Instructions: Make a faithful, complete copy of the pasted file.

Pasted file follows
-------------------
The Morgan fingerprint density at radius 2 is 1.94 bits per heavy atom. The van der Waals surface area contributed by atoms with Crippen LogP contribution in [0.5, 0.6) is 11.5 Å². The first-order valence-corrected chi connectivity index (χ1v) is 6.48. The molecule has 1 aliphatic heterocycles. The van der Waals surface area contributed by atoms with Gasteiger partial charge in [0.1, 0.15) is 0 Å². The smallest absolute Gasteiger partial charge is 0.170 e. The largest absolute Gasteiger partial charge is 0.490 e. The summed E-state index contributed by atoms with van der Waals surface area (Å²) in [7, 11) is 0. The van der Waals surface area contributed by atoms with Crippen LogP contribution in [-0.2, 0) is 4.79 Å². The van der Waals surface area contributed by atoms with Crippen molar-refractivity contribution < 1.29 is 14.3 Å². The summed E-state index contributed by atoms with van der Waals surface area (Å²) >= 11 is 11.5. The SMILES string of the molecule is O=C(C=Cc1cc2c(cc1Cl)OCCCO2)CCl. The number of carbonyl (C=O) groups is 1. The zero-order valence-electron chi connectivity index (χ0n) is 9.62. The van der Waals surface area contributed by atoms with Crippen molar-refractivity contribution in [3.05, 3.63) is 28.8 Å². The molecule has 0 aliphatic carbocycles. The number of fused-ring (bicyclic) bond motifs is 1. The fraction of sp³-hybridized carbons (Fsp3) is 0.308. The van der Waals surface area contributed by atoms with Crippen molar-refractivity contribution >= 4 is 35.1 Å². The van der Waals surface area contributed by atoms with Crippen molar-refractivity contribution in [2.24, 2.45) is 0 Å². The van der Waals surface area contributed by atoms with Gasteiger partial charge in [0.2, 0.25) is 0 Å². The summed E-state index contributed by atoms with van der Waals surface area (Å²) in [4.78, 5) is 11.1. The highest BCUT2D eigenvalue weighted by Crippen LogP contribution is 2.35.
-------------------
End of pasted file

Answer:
The Morgan fingerprint density at radius 2 is 1.94 bits per heavy atom. The van der Waals surface area contributed by atoms with Crippen LogP contribution in [0.5, 0.6) is 11.5 Å². The first-order valence-corrected chi connectivity index (χ1v) is 6.48. The molecule has 1 aliphatic heterocycles. The van der Waals surface area contributed by atoms with Gasteiger partial charge in [0.1, 0.15) is 0 Å². The smallest absolute Gasteiger partial charge is 0.170 e. The largest absolute Gasteiger partial charge is 0.490 e. The summed E-state index contributed by atoms with van der Waals surface area (Å²) in [7, 11) is 0. The van der Waals surface area contributed by atoms with Crippen LogP contribution in [-0.2, 0) is 4.79 Å². The van der Waals surface area contributed by atoms with Crippen molar-refractivity contribution < 1.29 is 14.3 Å². The summed E-state index contributed by atoms with van der Waals surface area (Å²) >= 11 is 11.5. The SMILES string of the molecule is O=C(C=Cc1cc2c(cc1Cl)OCCCO2)CCl. The number of carbonyl (C=O) groups is 1. The zero-order valence-electron chi connectivity index (χ0n) is 9.62. The van der Waals surface area contributed by atoms with Crippen molar-refractivity contribution in [3.05, 3.63) is 28.8 Å². The molecule has 0 aliphatic carbocycles. The number of fused-ring (bicyclic) bond motifs is 1. The fraction of sp³-hybridized carbons (Fsp3) is 0.308. The van der Waals surface area contributed by atoms with Crippen molar-refractivity contribution >= 4 is 35.1 Å². The van der Waals surface area contributed by atoms with Crippen molar-refractivity contribution in [2.24, 2.45) is 0 Å². The van der Waals surface area contributed by atoms with Gasteiger partial charge in [0.2, 0.25) is 0 Å². The summed E-state index contributed by atoms with van der Waals surface area (Å²) in [4.78, 5) is 11.1. The highest BCUT2D eigenvalue weighted by Crippen LogP contribution is 2.35.